I recently met with a candidate for a sales leadership position who was unable to move out of state due to the child custody agreement he and his ex-wife had entered.
For this gentleman, relocation was simply not an option. And the same is true for a significant number of professionals on the job market today.
At the center of these relocation woes are child custody laws. Though different in each state, it is widely accepted that parents who have primary or shared custody of their children are not legally able to leave the state without written consent from the non-custodial parent and/or the court.
While few would argue that these laws are designed with the best interest of the children in mind, the reality is that with unemployment rates high, such geographic limitations are making a bad situation even worse. They can also limit the potential for career growth.
In fact, it has become the elephant in the room: Despite its widespread impact, few are open to acknowledging the hardship that the inability to relocate can cause a sales professional in today’s tough economic times.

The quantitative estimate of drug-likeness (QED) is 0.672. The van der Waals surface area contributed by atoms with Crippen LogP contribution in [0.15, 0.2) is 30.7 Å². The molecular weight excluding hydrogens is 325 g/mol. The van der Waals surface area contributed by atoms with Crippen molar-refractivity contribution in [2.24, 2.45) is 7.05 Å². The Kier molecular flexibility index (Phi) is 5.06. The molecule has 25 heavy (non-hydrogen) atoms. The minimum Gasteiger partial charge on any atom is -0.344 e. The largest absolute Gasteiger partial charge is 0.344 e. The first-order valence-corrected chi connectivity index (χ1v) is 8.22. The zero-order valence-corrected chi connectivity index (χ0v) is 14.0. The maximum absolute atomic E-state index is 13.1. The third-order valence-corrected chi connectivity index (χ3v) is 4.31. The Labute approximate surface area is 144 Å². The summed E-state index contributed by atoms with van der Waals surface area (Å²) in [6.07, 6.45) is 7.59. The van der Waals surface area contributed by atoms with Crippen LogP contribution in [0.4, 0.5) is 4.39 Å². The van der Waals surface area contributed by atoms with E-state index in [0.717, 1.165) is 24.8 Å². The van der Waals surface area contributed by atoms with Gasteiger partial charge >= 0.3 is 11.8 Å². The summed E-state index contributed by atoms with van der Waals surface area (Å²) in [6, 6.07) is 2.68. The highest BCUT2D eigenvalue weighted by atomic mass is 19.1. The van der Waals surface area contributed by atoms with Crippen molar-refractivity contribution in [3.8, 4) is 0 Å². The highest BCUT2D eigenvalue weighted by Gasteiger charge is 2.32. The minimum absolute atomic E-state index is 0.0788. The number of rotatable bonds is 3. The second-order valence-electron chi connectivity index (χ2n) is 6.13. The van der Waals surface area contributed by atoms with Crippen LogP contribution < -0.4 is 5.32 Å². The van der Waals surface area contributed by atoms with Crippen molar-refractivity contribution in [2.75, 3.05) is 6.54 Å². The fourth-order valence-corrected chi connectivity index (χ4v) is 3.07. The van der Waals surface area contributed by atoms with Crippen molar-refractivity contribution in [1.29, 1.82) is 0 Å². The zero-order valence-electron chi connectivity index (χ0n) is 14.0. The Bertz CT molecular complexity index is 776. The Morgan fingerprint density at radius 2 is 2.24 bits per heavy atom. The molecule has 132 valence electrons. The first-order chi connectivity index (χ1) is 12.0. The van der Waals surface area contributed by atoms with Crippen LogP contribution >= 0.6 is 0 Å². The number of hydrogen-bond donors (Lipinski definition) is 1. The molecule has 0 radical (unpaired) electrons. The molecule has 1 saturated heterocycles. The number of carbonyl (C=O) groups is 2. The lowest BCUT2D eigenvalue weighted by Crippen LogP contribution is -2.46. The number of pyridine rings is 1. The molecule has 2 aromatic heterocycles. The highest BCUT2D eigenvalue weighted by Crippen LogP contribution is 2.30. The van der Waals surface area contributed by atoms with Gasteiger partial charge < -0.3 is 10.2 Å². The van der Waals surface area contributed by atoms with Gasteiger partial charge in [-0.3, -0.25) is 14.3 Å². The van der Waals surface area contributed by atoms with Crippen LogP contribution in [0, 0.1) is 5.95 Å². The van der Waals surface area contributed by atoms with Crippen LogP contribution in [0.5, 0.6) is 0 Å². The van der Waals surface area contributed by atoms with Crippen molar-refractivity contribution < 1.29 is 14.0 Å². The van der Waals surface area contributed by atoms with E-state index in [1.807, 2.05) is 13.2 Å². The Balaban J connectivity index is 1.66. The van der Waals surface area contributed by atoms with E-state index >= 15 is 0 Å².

In search of some feedback on the issue, I introduced the topic to my colleagues on LinkedIn and got some interesting responses.
One sales recruiter had this to say: “When recruiting candidates, this is usually one of our first questions. Can you relocate, would you relocate, when could you relocate? These are important things to know and can impact career progression. As stated, people hire a field sales person for their local knowledge. Moving up the ladder, however, may very well require relocation to the company headquarters.”
This is a hard truth in the world of sales. In these difficult times, flexibility is key to finding a job. With the talent pool far outnumbering available positions, an inability to relocate may very well prevent even the most qualified candidate from landing the job.
What’s even worse is that there are few viable solutions. One suggestion was to work virtually. However, despite its popularity, this isn’t always an option, particularly for leadership positions that require close interaction with the executive team.
Notes one respondent: “I submit that most salespeople, myself included, work virtual these days. A vast majority of our time is spent in the field visiting with clients and prospects. The exception is usually senior level sales leadership positions working closely with the executive leadership team out of a central office.”
My hope is that, by pointing out the very large elephant, we can open a dialog that may ultimately yield solutions to a difficult situation.
I would love to hear your feedback on this issue. What do you think?